Caution, the link starts video at mid launch - so is Very Loud!
First things first: The sound in any recorded video does not match the sound of being there. The launch of a Space Shuttle was so loud you could feel the sound. It however was not as loud as the launch of a Saturn V.
I cannot see much of a visible indication that the rocket's exhaust is fluctuating.
There are some visible indications of fluctuations in the exhaust in the linked video. There are obvious signs of turbulence in the underexpanded smoky exhaust from the Shuttle's solid rocket boosters (SRBs). Look closely at the video and you will see that the exhaust does not form a nice, even cone. That it forms a cone at all is a sign the the SRBs were underexpanded.
What isn't clear in the video is the nature of the exhaust from the Space Shuttle's main engine (SSME). As opposed to the overexpanded SRBs, the main engine was overexpanded at launch. This resulted in the formation of Mach diamonds. These Mach diamonds are clearly visible in the images below.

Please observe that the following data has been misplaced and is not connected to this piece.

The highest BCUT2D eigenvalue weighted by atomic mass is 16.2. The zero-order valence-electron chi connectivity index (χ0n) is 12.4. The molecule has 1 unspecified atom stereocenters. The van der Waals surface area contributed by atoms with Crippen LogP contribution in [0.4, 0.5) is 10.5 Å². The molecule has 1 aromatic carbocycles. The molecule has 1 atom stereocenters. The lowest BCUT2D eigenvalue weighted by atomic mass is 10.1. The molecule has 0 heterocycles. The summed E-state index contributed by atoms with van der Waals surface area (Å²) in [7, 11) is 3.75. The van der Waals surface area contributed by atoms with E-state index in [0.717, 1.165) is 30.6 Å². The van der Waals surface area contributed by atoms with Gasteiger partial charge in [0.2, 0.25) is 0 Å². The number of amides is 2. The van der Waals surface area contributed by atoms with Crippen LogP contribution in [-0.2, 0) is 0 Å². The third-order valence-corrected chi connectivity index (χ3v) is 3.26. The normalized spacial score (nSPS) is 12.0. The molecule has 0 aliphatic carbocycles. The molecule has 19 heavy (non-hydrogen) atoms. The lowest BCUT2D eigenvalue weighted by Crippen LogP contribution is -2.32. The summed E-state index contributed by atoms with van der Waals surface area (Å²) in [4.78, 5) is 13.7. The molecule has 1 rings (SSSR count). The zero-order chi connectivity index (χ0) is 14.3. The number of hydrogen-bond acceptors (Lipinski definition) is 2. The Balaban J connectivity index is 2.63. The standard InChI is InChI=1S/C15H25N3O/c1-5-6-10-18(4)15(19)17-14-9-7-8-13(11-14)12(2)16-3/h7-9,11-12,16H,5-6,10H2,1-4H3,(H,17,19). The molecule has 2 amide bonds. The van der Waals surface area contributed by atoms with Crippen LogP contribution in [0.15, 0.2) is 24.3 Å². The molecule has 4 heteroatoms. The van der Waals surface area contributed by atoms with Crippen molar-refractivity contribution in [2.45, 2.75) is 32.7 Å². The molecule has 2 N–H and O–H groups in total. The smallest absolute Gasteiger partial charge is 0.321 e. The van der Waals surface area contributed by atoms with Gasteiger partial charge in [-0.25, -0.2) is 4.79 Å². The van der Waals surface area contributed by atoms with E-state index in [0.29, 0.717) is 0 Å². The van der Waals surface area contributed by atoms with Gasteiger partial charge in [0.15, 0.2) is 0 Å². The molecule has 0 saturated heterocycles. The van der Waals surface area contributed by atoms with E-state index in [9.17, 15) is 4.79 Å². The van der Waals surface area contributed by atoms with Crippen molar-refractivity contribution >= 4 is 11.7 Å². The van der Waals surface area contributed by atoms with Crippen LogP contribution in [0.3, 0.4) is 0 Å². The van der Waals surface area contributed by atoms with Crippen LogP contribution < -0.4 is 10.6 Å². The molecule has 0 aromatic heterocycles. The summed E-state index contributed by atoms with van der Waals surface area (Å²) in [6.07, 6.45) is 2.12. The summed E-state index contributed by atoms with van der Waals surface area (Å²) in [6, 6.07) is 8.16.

Those Mach diamonds alone were responsible for some of the uneven sound that resulted from a Shuttle launch. Another source of that noise was due to the nature of the SRBs. Unlike the fluid-fueled engines, the SRBs (as their name implies) were solid fuel engines. In engineering, nothing is ever perfect. Slight imperfections in the construction of the SRBs inevitable would have led to an uneven sound. Interactions between the supersonic underexpanded exhaust from the SRBs and the supersonic overexpanded exhaust from the SSME provided yet another source of that varying sound. One last source is that the noise was so loud near the rocket that the sound exceeded 194 dB, the loudest possible undistorted sound in air. The clipping in a turbulent atmosphere would have been extreme and uneven.